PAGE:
Macedonian President Gjorge Ivanov kept silent and out of the public eye during the several months of ethnically charged clashes in Macedonia. Then, in September 2014 he presented a speech before the UN Security Council, which touched on ethnicity in the Balkan region and even attempted to connect this to the blocked process of Macedonia's NATO integration, as well as with current global anti-terrorism efforts.
While many social media users commented and followed the conversation that was raised by the speech using the satirical hashtag #Хорхе, legal and political analyst Gjakush Kabashi elaborated on the topic in a more in-depth comment on his blog:
Ivanov opened his speech by saying that “Balkan fighters are grouped in ethno-national units”, contradicting the mission proclaimed by the terrorist groups alike ISIS, that have stated the objective of creating a state based exclusively on the specific religious identity. Western intelligence agencies are on the same page – recruits come from many countries, led by the joint cause of establishing a religious-based state. Therefore, this quote in the highest global forum indicates ignorance of great proportions, but also the tendency of blaming specific ethnic groups by identifying them with terrorism.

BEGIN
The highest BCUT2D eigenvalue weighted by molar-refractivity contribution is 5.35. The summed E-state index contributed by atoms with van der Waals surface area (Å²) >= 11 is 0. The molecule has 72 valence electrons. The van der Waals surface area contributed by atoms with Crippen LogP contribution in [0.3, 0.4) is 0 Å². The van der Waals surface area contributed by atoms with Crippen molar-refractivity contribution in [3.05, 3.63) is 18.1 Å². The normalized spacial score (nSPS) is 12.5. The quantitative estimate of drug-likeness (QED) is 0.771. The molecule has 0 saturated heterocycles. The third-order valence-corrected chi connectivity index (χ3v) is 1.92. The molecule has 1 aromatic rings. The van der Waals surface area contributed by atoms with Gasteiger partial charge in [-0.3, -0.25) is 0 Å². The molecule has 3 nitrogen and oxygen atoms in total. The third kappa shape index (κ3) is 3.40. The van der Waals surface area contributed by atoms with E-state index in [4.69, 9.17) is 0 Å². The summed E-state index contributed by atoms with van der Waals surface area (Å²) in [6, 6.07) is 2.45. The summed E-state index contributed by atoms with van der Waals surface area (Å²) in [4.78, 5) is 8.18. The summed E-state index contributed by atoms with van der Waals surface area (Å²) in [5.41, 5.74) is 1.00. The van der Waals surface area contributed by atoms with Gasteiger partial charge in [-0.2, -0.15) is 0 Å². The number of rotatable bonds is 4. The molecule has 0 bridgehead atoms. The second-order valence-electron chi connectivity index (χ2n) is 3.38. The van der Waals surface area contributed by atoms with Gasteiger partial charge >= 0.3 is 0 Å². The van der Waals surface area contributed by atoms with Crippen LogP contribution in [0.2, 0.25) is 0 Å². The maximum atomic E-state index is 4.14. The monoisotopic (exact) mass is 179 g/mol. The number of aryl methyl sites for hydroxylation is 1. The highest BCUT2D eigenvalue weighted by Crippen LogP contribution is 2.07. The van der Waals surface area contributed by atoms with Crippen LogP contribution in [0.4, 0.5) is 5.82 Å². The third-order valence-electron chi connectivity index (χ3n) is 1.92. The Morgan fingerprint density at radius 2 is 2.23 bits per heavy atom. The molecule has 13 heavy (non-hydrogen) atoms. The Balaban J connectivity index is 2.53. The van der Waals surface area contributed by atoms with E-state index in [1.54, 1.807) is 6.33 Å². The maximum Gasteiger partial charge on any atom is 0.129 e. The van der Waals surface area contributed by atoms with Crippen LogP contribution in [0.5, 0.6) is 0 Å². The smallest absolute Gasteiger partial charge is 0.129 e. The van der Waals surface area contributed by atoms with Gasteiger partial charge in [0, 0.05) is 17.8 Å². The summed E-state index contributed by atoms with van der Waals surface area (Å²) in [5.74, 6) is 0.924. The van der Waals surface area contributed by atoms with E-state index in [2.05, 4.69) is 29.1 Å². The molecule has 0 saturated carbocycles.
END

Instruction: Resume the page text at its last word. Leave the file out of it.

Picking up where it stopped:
Another invention comes later on: the country is under the threat of a “Balkan Caliphate”. It again proves the lack of information – there is no such thing as “Balkan Caliphate”. Those led by caliphate ideas have launched their miserable campaign in order to occupy large and compact territories, paying less attention to the current geographic carving.
The key message was the trickiest, as it linked the foreign terrorists’ issue with the problems faced by Macedonia. It doesn’t suit allies to use blackmails, by saying that keeping Macedonia out of NATO constitutes a vacuum waiting to be filled sooner or later; this also lessens Macedonia’s evident contribution to global security.
Twitter user Andreja Bogdanovski also commented on this part of Ivanov's speech that many social media users from Macedonia have said begs commentary:
— Andreja Bogdanovski (@BogdanovskiA) September 26, 2014
Cvetin Cilimanov, a journalist who had served as President Ivanov's public relations aide before working for several years as a US correspondent for the state-owned Macedonian Information Agency and who has always openly expressed his right-wing tendencies, opined without irony that the speech was “historical”, in terms of being the first addressing such issues. Cilimanov also added that it would not contribute greatly to worsening US-Macedonia relations, because at the time of the speech, Obama had already left the UN session and would, even having heard the speech, not care too much about “the reprimand” issued by President Ivanov toward the US and its allies that underlined several parts of the speech.